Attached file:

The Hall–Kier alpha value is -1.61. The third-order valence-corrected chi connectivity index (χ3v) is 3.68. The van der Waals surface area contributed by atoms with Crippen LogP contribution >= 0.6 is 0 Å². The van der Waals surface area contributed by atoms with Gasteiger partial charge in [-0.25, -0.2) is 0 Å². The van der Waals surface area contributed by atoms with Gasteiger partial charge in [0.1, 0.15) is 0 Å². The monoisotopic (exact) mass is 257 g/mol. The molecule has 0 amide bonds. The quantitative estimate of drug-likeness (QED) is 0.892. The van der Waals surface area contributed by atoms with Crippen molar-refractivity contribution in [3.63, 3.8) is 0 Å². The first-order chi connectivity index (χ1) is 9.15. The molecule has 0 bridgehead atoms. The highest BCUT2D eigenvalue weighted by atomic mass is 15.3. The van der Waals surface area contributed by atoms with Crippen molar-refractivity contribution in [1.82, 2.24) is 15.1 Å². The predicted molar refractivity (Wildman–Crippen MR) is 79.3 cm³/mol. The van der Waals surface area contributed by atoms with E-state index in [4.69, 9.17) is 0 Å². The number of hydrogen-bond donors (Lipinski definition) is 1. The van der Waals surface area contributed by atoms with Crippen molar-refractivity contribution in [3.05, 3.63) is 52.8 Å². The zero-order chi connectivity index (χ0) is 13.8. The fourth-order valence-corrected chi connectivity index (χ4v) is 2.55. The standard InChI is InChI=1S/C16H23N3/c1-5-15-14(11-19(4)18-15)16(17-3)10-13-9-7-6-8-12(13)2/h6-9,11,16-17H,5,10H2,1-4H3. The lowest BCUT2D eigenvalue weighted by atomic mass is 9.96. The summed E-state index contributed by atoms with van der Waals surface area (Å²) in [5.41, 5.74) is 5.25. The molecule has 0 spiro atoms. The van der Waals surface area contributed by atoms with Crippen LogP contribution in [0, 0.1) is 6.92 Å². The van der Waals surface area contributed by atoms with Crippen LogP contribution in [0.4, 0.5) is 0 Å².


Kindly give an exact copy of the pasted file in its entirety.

The Hall–Kier alpha value is -1.61. The third-order valence-corrected chi connectivity index (χ3v) is 3.68. The van der Waals surface area contributed by atoms with Crippen LogP contribution >= 0.6 is 0 Å². The van der Waals surface area contributed by atoms with Gasteiger partial charge in [-0.25, -0.2) is 0 Å². The van der Waals surface area contributed by atoms with Gasteiger partial charge in [0.1, 0.15) is 0 Å². The monoisotopic (exact) mass is 257 g/mol. The molecule has 0 amide bonds. The quantitative estimate of drug-likeness (QED) is 0.892. The van der Waals surface area contributed by atoms with Crippen molar-refractivity contribution in [3.63, 3.8) is 0 Å². The first-order chi connectivity index (χ1) is 9.15. The molecule has 0 bridgehead atoms. The highest BCUT2D eigenvalue weighted by atomic mass is 15.3. The van der Waals surface area contributed by atoms with Crippen molar-refractivity contribution in [1.82, 2.24) is 15.1 Å². The predicted molar refractivity (Wildman–Crippen MR) is 79.3 cm³/mol. The van der Waals surface area contributed by atoms with E-state index in [4.69, 9.17) is 0 Å². The number of hydrogen-bond donors (Lipinski definition) is 1. The van der Waals surface area contributed by atoms with Crippen molar-refractivity contribution in [3.05, 3.63) is 52.8 Å². The zero-order chi connectivity index (χ0) is 13.8. The fourth-order valence-corrected chi connectivity index (χ4v) is 2.55. The standard InChI is InChI=1S/C16H23N3/c1-5-15-14(11-19(4)18-15)16(17-3)10-13-9-7-6-8-12(13)2/h6-9,11,16-17H,5,10H2,1-4H3. The lowest BCUT2D eigenvalue weighted by atomic mass is 9.96. The summed E-state index contributed by atoms with van der Waals surface area (Å²) in [5.41, 5.74) is 5.25. The molecule has 0 spiro atoms. The van der Waals surface area contributed by atoms with Crippen LogP contribution in [0, 0.1) is 6.92 Å². The van der Waals surface area contributed by atoms with Crippen LogP contribution in [0.4, 0.5) is 0 Å².